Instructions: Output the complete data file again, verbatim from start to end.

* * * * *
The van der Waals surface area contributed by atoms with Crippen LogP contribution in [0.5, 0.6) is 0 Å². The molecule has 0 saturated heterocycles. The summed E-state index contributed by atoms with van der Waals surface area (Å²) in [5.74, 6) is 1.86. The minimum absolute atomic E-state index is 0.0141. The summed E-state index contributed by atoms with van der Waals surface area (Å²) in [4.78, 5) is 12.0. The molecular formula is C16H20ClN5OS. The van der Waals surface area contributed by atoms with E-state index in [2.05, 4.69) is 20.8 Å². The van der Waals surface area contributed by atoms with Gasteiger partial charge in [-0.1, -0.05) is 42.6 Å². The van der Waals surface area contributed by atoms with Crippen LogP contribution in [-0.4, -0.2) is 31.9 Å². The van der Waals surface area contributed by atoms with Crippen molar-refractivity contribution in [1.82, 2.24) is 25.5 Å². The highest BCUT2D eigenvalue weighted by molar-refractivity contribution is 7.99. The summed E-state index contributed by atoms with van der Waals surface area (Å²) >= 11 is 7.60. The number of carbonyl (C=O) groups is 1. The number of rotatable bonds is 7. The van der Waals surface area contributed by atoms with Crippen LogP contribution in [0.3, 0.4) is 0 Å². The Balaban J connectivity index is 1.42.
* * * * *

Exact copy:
The van der Waals surface area contributed by atoms with Crippen LogP contribution in [0.5, 0.6) is 0 Å². The molecule has 0 saturated heterocycles. The summed E-state index contributed by atoms with van der Waals surface area (Å²) in [5.74, 6) is 1.86. The minimum absolute atomic E-state index is 0.0141. The summed E-state index contributed by atoms with van der Waals surface area (Å²) in [4.78, 5) is 12.0. The molecular formula is C16H20ClN5OS. The van der Waals surface area contributed by atoms with E-state index in [2.05, 4.69) is 20.8 Å². The van der Waals surface area contributed by atoms with Gasteiger partial charge in [-0.1, -0.05) is 42.6 Å². The van der Waals surface area contributed by atoms with Crippen LogP contribution in [-0.4, -0.2) is 31.9 Å². The van der Waals surface area contributed by atoms with Crippen molar-refractivity contribution in [1.82, 2.24) is 25.5 Å². The highest BCUT2D eigenvalue weighted by molar-refractivity contribution is 7.99. The summed E-state index contributed by atoms with van der Waals surface area (Å²) >= 11 is 7.60. The number of carbonyl (C=O) groups is 1. The number of rotatable bonds is 7. The van der Waals surface area contributed by atoms with Crippen LogP contribution in [0.3, 0.4) is 0 Å². The Balaban J connectivity index is 1.42.